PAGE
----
President Obama stated that the lack of empathy is what in general leads to the foreign conflicts and the economic inequality that are global problems that the president and the Pope conferred about. Obama clarified; "I think the theme that stitched our conversation together was a belief that in politics and in life the quality of empathy, the ability to stand in somebody else's shoes and to care for someone even if they don't look like you or talk like you or share your philosophy -- that that's critical. It's the lack of empathy that makes it very easy for us to plunge into wars. It's the lack of empathy that allows us to ignore the homeless on the streets."

President Obama has spoken very little about religion and his own personal beliefs while president, but after visiting the Holy See he more shed light on his personal religious beliefs, especially relating to empathy. Obama expressed; "obviously central to my Christian faith is a belief in treating others as I'd have them treat me. And what's I think created so much love and excitement for His Holiness has been that he seems to live this, and shows that joy continuously."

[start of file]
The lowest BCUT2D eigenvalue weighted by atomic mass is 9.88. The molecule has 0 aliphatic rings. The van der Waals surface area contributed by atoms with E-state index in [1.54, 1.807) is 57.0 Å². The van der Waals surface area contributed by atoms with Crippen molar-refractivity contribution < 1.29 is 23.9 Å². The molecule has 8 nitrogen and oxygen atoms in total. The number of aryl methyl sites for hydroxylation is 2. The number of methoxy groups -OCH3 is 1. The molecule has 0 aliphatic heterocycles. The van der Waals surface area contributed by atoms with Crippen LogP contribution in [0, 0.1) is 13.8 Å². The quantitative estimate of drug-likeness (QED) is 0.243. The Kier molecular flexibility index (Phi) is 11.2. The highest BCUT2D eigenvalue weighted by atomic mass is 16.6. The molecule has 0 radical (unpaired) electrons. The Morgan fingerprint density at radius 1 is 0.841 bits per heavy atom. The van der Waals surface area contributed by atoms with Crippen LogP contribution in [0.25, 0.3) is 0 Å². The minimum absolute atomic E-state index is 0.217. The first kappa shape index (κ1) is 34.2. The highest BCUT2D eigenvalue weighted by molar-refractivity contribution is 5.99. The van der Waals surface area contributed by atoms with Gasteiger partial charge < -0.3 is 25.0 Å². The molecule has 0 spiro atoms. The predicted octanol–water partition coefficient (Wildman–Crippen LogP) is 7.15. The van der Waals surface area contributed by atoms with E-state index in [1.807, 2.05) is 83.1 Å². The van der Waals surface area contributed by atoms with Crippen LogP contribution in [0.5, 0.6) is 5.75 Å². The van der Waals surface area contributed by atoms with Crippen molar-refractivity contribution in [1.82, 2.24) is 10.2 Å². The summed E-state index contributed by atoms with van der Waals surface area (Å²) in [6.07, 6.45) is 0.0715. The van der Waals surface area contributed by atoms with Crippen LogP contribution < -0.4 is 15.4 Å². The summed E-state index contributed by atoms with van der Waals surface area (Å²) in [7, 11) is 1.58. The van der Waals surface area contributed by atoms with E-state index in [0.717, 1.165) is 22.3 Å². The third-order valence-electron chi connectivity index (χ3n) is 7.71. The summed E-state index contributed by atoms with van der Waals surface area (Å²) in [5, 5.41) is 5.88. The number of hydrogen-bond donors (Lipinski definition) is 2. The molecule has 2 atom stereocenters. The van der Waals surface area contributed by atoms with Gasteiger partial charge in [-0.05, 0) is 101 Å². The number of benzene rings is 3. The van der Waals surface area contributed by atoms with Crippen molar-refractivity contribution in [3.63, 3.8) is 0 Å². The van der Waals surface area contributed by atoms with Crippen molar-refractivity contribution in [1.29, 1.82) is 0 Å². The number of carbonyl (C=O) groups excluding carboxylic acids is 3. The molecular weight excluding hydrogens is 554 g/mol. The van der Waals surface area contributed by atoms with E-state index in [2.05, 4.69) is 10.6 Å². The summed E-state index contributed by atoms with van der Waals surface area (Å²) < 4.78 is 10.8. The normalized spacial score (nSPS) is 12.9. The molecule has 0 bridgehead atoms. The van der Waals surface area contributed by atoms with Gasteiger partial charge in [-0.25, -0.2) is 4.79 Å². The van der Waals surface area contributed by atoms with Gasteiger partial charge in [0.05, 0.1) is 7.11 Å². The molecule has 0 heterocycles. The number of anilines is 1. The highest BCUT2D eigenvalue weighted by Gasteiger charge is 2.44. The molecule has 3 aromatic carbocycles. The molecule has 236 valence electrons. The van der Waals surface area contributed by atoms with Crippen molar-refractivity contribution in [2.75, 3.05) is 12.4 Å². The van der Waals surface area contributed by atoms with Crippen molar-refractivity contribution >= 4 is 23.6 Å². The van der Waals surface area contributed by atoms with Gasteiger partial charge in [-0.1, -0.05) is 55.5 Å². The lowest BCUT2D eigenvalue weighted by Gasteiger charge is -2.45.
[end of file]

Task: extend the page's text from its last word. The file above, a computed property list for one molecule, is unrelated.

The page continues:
Despite common ground on economic inequality and immigration reform, there is far more Pope Francis and President Obama disagree upon including abortion, the Affordable Care Act forcing religious institutions to offer coverage that includes contraception. Obama however, was spared from discussing those controversial issues with the Pope, and instead spoke with Vatican Secretary of State, Cardinal Pietro Parolin in a "separate meeting" after the one he had with the Holy See.

The president also invited the Pope to visit the United States; "I invited and urged him to come to the United States, telling him that people would be overjoyed to see him." This was the second formal invitation Pope Francis received from the United States government to visit the country, earlier this month for the first anniversary of his election as Pope, Speaker of the House John Boehner, R-OH, and a Catholic sent a letter dated March 13, 2014 formally inviting the Pope to speak at a Joint Session of Congress, which read the Pope has "awakened hearts on every continent." It would be a first, never has a Pope addressed Congress. It is widely believed that Pope Francis plans to attend World Meeting of Families in September 2015 in Philadelphia.